Sport fishing season in the South Pacific could generate up to $331 million, study says
Business owners in some of the main sport fishing destinations on Costa Rica’s South Pacific coast have great expectations for the industry’s high season, which runs from November to April.
Businesses in the popular destinations of Puerto Jiménez, Golfito and Quepos are hoping for a spike in visits, primarily from U.S. and Canadian tourists, which would help increase demand for local goods and services.
Sport fishing’s contribution to local economies during the high season is estimated at $331 million, according to a study by Costa Rican Fisheries Federation (FECOP) biologist and fisheries management specialist Jorge Álvarez Corrales. The study was released Monday.
According to Corrales, estimated revenue includes hotels, restaurants, marinas, boat and car rentals and other leisure businesses. The report states that 72.6 percent of sport fishing tourists who visited the region between 2008-2010 also participated in other water sports such as surfing, diving, snorkeling and kayaking.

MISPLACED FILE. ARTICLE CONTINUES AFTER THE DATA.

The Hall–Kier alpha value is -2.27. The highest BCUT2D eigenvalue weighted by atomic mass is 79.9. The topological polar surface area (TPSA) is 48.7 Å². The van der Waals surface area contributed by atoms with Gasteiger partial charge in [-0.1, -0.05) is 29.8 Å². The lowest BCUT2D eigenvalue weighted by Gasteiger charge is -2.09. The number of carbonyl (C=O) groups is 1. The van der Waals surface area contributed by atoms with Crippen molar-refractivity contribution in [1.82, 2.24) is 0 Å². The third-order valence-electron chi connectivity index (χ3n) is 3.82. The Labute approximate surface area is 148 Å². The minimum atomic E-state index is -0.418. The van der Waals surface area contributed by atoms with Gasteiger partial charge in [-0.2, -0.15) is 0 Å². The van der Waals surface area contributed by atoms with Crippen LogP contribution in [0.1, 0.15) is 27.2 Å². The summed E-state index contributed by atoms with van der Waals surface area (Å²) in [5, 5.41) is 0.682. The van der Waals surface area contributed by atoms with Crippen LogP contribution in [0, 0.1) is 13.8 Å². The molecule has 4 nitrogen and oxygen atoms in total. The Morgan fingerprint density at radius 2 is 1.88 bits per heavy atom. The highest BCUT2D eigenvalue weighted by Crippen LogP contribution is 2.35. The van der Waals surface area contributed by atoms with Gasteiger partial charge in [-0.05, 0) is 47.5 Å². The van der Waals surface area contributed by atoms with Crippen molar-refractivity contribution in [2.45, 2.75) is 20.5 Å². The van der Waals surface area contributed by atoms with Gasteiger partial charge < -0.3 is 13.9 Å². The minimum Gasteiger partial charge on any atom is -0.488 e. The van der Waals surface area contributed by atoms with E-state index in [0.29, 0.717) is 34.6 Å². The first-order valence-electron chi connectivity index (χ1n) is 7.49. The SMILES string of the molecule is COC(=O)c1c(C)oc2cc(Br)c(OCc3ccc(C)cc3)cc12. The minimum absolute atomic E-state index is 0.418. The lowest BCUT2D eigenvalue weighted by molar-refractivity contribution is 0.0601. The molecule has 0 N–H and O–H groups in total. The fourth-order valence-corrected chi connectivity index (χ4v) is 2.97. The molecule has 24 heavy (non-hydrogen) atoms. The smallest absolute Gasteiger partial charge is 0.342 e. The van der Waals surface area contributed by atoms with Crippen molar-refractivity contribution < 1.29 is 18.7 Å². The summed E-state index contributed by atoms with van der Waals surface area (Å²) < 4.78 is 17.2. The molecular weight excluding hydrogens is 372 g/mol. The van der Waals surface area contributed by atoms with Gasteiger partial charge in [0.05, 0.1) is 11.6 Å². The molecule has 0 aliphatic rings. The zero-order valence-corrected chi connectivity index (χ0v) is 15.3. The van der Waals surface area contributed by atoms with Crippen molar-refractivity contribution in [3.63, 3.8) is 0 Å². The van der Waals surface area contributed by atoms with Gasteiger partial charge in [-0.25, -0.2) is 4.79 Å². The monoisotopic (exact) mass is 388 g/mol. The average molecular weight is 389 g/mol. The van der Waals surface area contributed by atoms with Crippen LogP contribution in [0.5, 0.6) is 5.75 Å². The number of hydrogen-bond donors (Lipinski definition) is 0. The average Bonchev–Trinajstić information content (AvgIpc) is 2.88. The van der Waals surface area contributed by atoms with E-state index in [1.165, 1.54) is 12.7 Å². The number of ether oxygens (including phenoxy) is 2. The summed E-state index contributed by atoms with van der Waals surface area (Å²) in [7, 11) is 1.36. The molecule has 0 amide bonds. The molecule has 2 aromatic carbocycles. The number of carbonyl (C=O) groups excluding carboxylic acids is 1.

The influx of sport fishers in Costa Rica is largely attributed to a high variety of fish species such as sailfish, and blue, black and striped marlin, as well as other minor species including mackerel, grouper, snapper, roosterfish, mahi-mahi, tarpon and snook.
FECOP Executive Director Enrique Ramírez said it is essential for businesses to receive government support in order to strengthen the sport fishing industry.
“We have estimated that the export value of a sailfish for consumption is between $123- $150, while maintaining one alive, according to Costa Rica’s catch-and-release policy, generates income from all fishing-related businesses of some $3,200-$3,800,” he said.
In order to promote the current fishing season, FECOP this week launched a campaign on its social media networks called “Pesconomía,” which offers information highlighting sport fishing’s contribution to the country’s economy.
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